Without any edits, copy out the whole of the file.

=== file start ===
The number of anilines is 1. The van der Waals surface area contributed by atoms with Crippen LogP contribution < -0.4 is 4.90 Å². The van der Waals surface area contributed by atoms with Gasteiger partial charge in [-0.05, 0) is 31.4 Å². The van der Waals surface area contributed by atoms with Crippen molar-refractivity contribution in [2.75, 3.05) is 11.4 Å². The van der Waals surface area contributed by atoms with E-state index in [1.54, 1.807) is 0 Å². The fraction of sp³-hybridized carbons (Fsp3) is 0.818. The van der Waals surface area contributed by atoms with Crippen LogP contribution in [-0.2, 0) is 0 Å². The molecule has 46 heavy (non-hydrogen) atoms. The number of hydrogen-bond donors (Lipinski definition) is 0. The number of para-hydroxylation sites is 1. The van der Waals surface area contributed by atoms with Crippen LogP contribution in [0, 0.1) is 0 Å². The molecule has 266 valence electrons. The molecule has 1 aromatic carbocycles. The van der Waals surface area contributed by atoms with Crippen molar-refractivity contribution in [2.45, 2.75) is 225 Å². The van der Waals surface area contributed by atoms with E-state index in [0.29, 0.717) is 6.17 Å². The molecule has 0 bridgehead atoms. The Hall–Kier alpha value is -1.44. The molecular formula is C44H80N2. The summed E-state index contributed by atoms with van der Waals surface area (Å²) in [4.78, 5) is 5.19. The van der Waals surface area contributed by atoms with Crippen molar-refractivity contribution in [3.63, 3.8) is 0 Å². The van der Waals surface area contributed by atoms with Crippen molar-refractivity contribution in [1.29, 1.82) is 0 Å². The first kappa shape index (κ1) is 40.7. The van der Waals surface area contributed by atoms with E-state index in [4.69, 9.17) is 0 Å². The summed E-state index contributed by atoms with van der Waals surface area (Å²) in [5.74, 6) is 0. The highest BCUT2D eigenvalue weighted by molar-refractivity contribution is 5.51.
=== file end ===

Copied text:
The number of anilines is 1. The van der Waals surface area contributed by atoms with Crippen LogP contribution < -0.4 is 4.90 Å². The van der Waals surface area contributed by atoms with Gasteiger partial charge in [-0.05, 0) is 31.4 Å². The van der Waals surface area contributed by atoms with Crippen molar-refractivity contribution in [2.75, 3.05) is 11.4 Å². The van der Waals surface area contributed by atoms with E-state index in [1.54, 1.807) is 0 Å². The fraction of sp³-hybridized carbons (Fsp3) is 0.818. The van der Waals surface area contributed by atoms with Crippen LogP contribution in [-0.2, 0) is 0 Å². The molecule has 46 heavy (non-hydrogen) atoms. The number of hydrogen-bond donors (Lipinski definition) is 0. The number of para-hydroxylation sites is 1. The van der Waals surface area contributed by atoms with Crippen LogP contribution in [0, 0.1) is 0 Å². The molecule has 266 valence electrons. The molecule has 1 aromatic carbocycles. The van der Waals surface area contributed by atoms with Crippen molar-refractivity contribution in [2.45, 2.75) is 225 Å². The van der Waals surface area contributed by atoms with E-state index in [0.29, 0.717) is 6.17 Å². The molecule has 0 bridgehead atoms. The Hall–Kier alpha value is -1.44. The molecular formula is C44H80N2. The summed E-state index contributed by atoms with van der Waals surface area (Å²) in [4.78, 5) is 5.19. The van der Waals surface area contributed by atoms with Crippen molar-refractivity contribution in [3.63, 3.8) is 0 Å². The van der Waals surface area contributed by atoms with Crippen molar-refractivity contribution in [1.29, 1.82) is 0 Å². The first kappa shape index (κ1) is 40.7. The van der Waals surface area contributed by atoms with E-state index in [4.69, 9.17) is 0 Å². The summed E-state index contributed by atoms with van der Waals surface area (Å²) in [5.74, 6) is 0. The highest BCUT2D eigenvalue weighted by molar-refractivity contribution is 5.51.